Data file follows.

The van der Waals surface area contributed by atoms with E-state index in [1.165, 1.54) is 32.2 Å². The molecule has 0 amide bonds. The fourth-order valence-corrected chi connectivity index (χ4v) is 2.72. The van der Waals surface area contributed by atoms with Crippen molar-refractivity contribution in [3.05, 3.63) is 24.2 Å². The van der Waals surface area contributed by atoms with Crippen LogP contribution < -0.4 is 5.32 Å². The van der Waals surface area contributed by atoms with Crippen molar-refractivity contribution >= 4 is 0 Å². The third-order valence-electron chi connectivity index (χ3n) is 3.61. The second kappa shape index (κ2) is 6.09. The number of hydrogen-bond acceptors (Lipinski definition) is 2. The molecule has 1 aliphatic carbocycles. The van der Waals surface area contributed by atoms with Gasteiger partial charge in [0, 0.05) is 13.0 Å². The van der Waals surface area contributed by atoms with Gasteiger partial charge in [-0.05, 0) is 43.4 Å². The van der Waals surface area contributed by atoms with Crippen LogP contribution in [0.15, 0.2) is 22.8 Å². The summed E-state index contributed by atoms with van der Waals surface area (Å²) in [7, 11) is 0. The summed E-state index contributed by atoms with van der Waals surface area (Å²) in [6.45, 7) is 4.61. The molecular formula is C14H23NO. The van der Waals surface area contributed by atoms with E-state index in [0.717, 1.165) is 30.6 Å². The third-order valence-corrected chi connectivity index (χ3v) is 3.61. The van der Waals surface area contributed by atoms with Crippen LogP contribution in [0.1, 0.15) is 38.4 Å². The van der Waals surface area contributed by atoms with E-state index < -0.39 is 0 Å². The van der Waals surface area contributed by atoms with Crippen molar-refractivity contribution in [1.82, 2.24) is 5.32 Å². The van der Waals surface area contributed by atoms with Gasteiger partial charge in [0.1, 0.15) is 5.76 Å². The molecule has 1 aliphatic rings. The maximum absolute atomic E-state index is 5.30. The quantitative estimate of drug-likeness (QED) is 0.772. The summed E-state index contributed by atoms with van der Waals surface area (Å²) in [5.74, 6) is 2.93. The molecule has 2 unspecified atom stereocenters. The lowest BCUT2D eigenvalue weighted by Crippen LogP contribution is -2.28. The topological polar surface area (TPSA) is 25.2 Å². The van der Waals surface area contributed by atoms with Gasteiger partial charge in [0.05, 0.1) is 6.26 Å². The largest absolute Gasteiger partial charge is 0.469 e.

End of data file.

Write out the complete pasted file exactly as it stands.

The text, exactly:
The van der Waals surface area contributed by atoms with E-state index in [1.165, 1.54) is 32.2 Å². The molecule has 0 amide bonds. The fourth-order valence-corrected chi connectivity index (χ4v) is 2.72. The van der Waals surface area contributed by atoms with Crippen molar-refractivity contribution in [3.05, 3.63) is 24.2 Å². The van der Waals surface area contributed by atoms with Crippen LogP contribution < -0.4 is 5.32 Å². The van der Waals surface area contributed by atoms with Crippen molar-refractivity contribution >= 4 is 0 Å². The third-order valence-electron chi connectivity index (χ3n) is 3.61. The second kappa shape index (κ2) is 6.09. The number of hydrogen-bond acceptors (Lipinski definition) is 2. The molecule has 1 aliphatic carbocycles. The van der Waals surface area contributed by atoms with Gasteiger partial charge in [0, 0.05) is 13.0 Å². The van der Waals surface area contributed by atoms with Gasteiger partial charge in [-0.05, 0) is 43.4 Å². The van der Waals surface area contributed by atoms with Crippen LogP contribution in [0.15, 0.2) is 22.8 Å². The summed E-state index contributed by atoms with van der Waals surface area (Å²) in [7, 11) is 0. The summed E-state index contributed by atoms with van der Waals surface area (Å²) in [6.45, 7) is 4.61. The molecular formula is C14H23NO. The van der Waals surface area contributed by atoms with E-state index in [0.717, 1.165) is 30.6 Å². The third-order valence-corrected chi connectivity index (χ3v) is 3.61. The van der Waals surface area contributed by atoms with Crippen LogP contribution in [0.1, 0.15) is 38.4 Å². The van der Waals surface area contributed by atoms with E-state index < -0.39 is 0 Å². The van der Waals surface area contributed by atoms with Crippen molar-refractivity contribution in [1.82, 2.24) is 5.32 Å². The van der Waals surface area contributed by atoms with Gasteiger partial charge in [0.1, 0.15) is 5.76 Å². The molecule has 1 aliphatic rings. The maximum absolute atomic E-state index is 5.30. The quantitative estimate of drug-likeness (QED) is 0.772. The summed E-state index contributed by atoms with van der Waals surface area (Å²) in [5.74, 6) is 2.93. The molecule has 2 unspecified atom stereocenters. The lowest BCUT2D eigenvalue weighted by Crippen LogP contribution is -2.28. The topological polar surface area (TPSA) is 25.2 Å². The van der Waals surface area contributed by atoms with Gasteiger partial charge in [0.05, 0.1) is 6.26 Å². The largest absolute Gasteiger partial charge is 0.469 e.